Combustible Celluloid
 
With: Colin Farrell, Michael Keaton, Danny DeVito, Eva Green, Alan Arkin, Nico Parker, Finley Hobbins, Roshan Seth, Deobia Oparei, Joseph Gatt, Sharon Rooney, Michael Buffer, Frank Bourke, Edd Osmond, Jo Osmond
Written by: Ehren Kruger, based on a book by Helen Aberson, Harold Pearl
Directed by: Tim Burton
MPAA Rating: PG for peril/action, some thematic elements, and brief mild language
Running Time: 112
Date: 03/28/2019
IMDB

Dumbo (2019)

3 Stars (out of 4)

Flight Elephant Gift

By Jeffrey M. Anderson

None of the recent Disney live-action re-imaginings of classic animated films (Cinderella, The Jungle Book, Beauty and the Beast, etc.) has come close to topping or even equalling their originals, but that doesn't mean a great story can't be told again.

Opening Friday in Bay Area theaters, the new Dumbo is based on one of Disney's simplest and most touching animated features. It effectively maintains the core of the story, and will surely provide plenty of delight.

Running only 64 minutes, the original 1941 Dumbo was an amazing mishmash of scenes that tug at the heartstrings or amuse or exhilarate. It comes with the notorious "Pink Elephants on Parade" sequence — a bizarre, phantasmagoric trip — and the controversial cultural depiction of black crows in the "When I See an Elephant Fly" sequence.

The new Dumbo smooths all this out, carefully removing and resolving anything potentially offensive. It adds a batch of new human characters to replace the talking mouse Timothy, and, unfortunately, a couple of sub-par bad guys — a circus hillbilly bully and a bald, elephant-hide-boot-wearing henchman — that drag things down.

It's 1919, and Max Medici (Danny DeVito) is the manager of a worn-down traveling circus, where two young kids Milly (Nico Parker) and Joe (Finley Hobbins) eagerly await the return of their widowed father Holt (Colin Farrell), from the frontlines of the First World War.

Holt turns up, minus an arm, but ready to rejoin the big top. His cowboy-riding act is defunct due to lack of horses, but he's assigned to caring for the elephants. Mrs. Jumbo, the newest acquisition, is pregnant, and when the baby arrives, its enormous ears make everyone's jaw drop.

But of course, this elephant can fly, and his act starts to save the circus. That is, until snaky opportunist V. A. Vandevere (Michael Keaton), who runs a massive theme park, arrives with his star performer, trapeze artist Colette (Eva Green), and a devilish deal.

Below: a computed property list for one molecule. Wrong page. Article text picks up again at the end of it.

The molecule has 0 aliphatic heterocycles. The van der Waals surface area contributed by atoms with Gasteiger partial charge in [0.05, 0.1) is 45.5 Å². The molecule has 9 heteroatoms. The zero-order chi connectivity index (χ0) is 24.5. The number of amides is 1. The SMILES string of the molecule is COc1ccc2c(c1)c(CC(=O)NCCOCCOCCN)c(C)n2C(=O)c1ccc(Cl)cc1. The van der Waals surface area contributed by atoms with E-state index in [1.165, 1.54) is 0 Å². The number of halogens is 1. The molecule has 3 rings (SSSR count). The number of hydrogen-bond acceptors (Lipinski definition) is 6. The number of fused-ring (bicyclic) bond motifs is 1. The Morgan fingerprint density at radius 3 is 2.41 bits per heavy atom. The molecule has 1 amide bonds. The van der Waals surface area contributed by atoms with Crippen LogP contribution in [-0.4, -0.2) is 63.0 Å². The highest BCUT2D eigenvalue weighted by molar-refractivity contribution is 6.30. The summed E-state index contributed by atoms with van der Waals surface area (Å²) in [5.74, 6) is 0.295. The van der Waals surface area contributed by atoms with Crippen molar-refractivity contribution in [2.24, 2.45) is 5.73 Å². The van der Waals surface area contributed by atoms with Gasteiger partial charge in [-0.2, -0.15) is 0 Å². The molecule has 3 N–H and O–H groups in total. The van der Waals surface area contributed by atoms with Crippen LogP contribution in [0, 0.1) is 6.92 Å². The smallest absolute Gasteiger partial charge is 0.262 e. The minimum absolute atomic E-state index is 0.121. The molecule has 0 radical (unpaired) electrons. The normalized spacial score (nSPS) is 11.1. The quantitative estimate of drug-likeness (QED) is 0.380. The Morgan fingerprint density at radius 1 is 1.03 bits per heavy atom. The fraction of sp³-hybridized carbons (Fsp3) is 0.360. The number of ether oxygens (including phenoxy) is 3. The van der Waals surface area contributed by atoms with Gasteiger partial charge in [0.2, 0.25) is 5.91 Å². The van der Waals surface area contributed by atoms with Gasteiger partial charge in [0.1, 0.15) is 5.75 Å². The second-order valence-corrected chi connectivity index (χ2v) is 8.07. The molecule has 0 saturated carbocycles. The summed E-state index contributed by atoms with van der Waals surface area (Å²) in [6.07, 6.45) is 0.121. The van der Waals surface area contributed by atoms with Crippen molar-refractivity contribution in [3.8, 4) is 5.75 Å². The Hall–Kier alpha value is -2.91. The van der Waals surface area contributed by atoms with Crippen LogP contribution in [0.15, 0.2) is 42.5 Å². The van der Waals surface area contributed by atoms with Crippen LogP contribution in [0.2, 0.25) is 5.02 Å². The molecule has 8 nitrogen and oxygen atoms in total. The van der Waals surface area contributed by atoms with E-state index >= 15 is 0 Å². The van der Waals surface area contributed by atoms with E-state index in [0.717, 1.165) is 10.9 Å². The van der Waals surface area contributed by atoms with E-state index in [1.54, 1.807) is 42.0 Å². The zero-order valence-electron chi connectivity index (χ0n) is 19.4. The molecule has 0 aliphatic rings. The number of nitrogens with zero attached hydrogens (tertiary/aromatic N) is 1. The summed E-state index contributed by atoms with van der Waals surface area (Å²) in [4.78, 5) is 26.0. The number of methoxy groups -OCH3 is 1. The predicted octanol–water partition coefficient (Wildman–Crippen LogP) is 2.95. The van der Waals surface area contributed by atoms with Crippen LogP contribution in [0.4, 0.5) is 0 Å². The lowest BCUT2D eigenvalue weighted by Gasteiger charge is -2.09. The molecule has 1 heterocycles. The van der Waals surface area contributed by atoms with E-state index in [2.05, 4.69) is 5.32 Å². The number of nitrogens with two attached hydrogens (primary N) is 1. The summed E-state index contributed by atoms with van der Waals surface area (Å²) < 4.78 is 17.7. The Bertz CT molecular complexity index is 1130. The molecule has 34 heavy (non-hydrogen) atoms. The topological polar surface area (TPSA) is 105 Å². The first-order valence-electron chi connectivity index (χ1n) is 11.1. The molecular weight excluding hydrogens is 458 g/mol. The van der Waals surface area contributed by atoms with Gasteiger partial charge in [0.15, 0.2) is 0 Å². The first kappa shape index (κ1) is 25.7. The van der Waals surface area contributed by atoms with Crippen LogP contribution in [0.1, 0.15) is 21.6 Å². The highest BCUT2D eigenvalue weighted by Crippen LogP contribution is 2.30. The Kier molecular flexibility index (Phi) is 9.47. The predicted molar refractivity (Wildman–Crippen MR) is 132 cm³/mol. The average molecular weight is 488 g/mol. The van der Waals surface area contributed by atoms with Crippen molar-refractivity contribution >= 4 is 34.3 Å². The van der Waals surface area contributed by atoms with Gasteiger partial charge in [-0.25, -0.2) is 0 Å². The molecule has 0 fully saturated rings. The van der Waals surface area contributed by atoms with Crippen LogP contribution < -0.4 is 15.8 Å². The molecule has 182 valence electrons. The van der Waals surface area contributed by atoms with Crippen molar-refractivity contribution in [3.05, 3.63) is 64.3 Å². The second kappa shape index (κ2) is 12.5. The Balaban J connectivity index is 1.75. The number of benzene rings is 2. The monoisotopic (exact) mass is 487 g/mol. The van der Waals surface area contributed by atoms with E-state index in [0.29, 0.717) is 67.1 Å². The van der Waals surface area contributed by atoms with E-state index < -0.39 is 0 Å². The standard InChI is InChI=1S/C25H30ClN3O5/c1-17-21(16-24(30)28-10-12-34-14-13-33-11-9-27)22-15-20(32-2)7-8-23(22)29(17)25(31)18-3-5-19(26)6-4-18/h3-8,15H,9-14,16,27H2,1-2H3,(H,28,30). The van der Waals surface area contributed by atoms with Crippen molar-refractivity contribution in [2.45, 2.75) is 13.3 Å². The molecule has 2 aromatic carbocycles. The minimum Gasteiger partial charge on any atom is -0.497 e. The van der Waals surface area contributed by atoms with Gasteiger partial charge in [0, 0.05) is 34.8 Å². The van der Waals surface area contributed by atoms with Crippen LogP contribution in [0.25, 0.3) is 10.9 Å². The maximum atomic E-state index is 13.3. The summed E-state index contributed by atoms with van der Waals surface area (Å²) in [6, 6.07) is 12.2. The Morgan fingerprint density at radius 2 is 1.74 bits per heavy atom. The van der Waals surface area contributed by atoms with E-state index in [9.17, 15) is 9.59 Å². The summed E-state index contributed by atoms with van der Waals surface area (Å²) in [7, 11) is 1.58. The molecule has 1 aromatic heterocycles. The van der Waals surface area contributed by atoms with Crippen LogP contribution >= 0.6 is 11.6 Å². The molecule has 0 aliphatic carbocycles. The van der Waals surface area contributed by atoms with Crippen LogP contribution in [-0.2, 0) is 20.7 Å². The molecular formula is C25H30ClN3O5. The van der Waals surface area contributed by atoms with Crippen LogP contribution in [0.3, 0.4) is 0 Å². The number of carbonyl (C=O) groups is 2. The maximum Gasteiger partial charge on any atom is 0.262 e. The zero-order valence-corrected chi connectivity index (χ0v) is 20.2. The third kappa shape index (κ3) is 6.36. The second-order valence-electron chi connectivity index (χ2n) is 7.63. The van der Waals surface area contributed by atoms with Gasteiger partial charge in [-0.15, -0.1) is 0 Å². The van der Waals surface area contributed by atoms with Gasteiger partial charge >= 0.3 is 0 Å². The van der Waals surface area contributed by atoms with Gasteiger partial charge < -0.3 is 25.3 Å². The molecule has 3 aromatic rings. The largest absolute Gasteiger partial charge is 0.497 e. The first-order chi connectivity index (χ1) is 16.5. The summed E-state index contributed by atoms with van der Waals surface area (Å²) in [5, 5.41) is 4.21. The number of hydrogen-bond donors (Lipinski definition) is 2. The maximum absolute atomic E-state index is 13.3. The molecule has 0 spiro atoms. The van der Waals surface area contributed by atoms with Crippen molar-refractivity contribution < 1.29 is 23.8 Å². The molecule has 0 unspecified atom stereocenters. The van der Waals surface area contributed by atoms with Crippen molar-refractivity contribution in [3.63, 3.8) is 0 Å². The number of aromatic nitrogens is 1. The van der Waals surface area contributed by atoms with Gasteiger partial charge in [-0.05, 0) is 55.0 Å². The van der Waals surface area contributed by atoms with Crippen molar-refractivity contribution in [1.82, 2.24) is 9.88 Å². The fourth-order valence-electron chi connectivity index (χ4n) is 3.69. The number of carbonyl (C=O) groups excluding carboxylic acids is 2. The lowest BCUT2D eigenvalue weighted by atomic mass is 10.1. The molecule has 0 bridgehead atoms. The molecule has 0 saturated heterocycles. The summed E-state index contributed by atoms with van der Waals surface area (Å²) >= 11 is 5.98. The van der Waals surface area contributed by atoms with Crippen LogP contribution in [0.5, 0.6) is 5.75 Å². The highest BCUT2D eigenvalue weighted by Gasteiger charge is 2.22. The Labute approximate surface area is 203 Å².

The original Dumbo — released between Fantasia, Pinocchio, and Bambi — was one of the studio's richest and most textured, made before changing times and finances required simpler approaches.

Fortunately, the remake has fallen into the hands of director Tim Burton, who brings his own spectacular style; everything in this circus world looks as if it were once brightly-painted, but is now slightly weathered.

Burton also makes Dumbo his very own; weirdly, the little elephant has more than a little in common with Burton's best creation, Edward Scissorhands, a mocked and ridiculed outcast with an extraordinary ability and soulfully expressive eyes.

As with his 1990s hero, Burton understands this pachyderm and makes him come alive. Dumbo isn't quite as dark as some of his other, family-friendly films (Pee-wee's Big Adventure, The Nightmare Before Christmas, Corpse Bride, etc.), but it has its moments of sheer heart-stopping peril.

It's fun to think that Burton originally started with Disney and was fired for making his creepy early-1980s short films Vincent and Frankenweenie. While Burton mostly toes the line here, it's possible to pick up on bits and pieces that cheerfully skewer his former, and now current, employer.

It's also fun to see Burton reuniting with so many of his old cast members, especially Keaton, who sprung to star status with iconic performances in Burton's Beetlejuice, Batman, and Batman Returns. In that last, he faced off with DeVito's Penguin; their good-guy-bad-guy roles are winningly reversed in this one.

Yet the heart of both Dumbo movies is the emotional polar opposites of Dumbo's grief at losing his mother and his joy of flying, and, even though this remake feels a little long and a little busy, above all, it gets those two things absolutely right.

Anyone who has felt a little clumsy or lost, or doesn't quite fit in, yet believes that he or she has something great to offer the world, Dumbo is here for you once again.

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